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Economic update

Phillip Gray and Donal Curtin   |  19 Dec 2012Text size  Decrease  Increase  |  

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Phillip Gray is the editorial and communications manager and Donal Curtin is a consulting economist with Morningstar.

 

Outlook for investment markets


Sharemarkets have recovered from their November weakness as investors have become less concerned about the US 'fiscal cliff', the Eurozone's debt problems, and global growth. The risks have diminished rather than vanished, but the prospects are for a better 2013, which should benefit growth assets. The prospect of lower US interest rates until 2015 has triggered a surge of interest in bagging the income yields still available, and there's now little value left in some fixed interest and property markets. The important question locally is the scale and timing of a slowdown in activity as the resources sector comes off its peak and the potential impact on growth assets.

 

Australian cash and fixed interest – review


Short-term interest rates fell over the past month, the 90-day bank bill yield dropping from 3.30 to 3.10 percent, reflecting the Reserve Bank of Australia's  0.25 percent cash rate cut to three percent from 5 December. Longer-term interest rates edged up a little, in line with a slight uptick in overseas bond yields: the 10-year swap rate increased from 3.70 to 3.90 percent, and the 10-year Commonwealth bond yield from three to 3.35 percent. The $A strengthened over the month, up from US$1.035 to US$1.055, and recorded a 1.80 percent overall trade-weighted rise.

 

Australian cash and fixed interest – outlook


In its most recent policy decision, the Reserve Bank gave a clear explanation of the rationale for its latest interest rate cut – inflation on track, but the mining boom coming off its peak, so other parts of the economy need extra support to grow faster – but gave little hint of what it might do next. The futures market expects a 90-day yield of 2.90 percent in 2013, consistent with another 0.25 percent cut to the cash rate. The major forecasters are generally in the same camp, some picking an unchanged cash rate, some one more decrease, and a few picking that the expected slowdown in the Australian economy will be quite serious, and require significantly looser monetary policy.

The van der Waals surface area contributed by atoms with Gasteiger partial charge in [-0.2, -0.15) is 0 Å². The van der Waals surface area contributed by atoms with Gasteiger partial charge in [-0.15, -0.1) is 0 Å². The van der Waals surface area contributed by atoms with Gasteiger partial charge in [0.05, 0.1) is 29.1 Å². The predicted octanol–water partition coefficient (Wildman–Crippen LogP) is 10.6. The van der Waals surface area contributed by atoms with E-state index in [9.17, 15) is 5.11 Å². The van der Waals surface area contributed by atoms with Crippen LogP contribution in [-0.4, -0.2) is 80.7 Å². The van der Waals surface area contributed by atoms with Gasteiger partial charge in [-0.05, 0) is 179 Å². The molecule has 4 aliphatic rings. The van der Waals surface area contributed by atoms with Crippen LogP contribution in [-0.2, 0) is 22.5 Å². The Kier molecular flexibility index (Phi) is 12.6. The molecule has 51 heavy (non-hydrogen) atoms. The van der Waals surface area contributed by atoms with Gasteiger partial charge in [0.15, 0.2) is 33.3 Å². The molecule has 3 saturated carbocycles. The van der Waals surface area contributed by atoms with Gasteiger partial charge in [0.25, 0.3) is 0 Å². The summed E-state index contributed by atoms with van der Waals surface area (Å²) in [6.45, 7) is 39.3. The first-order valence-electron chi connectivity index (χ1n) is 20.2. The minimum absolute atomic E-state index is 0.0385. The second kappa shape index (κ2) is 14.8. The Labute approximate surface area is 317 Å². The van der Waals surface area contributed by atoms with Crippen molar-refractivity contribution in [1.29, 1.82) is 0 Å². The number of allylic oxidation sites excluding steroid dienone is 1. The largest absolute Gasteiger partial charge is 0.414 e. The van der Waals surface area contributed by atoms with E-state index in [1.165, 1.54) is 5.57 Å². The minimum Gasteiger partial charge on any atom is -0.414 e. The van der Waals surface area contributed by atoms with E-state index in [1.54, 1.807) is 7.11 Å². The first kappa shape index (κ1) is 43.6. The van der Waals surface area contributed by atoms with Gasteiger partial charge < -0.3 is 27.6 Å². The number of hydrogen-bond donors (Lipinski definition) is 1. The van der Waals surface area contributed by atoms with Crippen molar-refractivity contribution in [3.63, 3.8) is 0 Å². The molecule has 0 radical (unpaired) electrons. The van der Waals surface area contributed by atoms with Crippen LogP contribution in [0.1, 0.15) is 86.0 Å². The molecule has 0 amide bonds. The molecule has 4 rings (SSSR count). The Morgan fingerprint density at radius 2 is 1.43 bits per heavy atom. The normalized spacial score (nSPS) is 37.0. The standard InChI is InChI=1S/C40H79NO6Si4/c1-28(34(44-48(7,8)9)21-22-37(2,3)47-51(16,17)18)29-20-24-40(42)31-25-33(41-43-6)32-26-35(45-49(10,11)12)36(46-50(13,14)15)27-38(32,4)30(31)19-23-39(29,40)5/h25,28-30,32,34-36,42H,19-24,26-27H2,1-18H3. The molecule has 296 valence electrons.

Before the US Federal Reserve's recent announcement that it would keep monetary policy very supportive until unemployment dropped below 6.50 percent, local forecasters had been expecting a modest and gradual rise in local bond yields. The news that US interest rates are likely to stay ultra-low out to 2015 suggests that local bond yields may still rise, but very modestly and slowly.

While there is universal agreement that the $A is overvalued from an export competitiveness point of view, the likelihood of any substantial near-term drop looks low. Central banks in the US, United Kingdom, Eurozone, and Japan are all printing money apace; our Reserve Bank has not cut short-term rates to zero or thereabouts; and overseas investors' willingness to give the $A a go has increased with lower levels of Eurozone anxiety. A steady or even higher $A therefore looks plausible in current market conditions.

 

Australian and international property – review


Australian listed property shared in the wider recovery of the Australian sharemarket from its selloff in November, the S&P/ASX200 A-REIT Index up 3.20 percent over the past month.

International property also followed the global sharemarket recovery, the EPRA/NAREIT Global Index up 5.10 percent in $US for the month and the Global ex-Australia Index up a very similar five percent. Europe was the best-performing region for the month, up 6.60 percent, helped by a 7.90 percent rise in the German market. The UK gained 7.30 percent. Asia was up 4.80 percent, Japan gained 3.10 percent, and US REITs rose by 3.60 percent.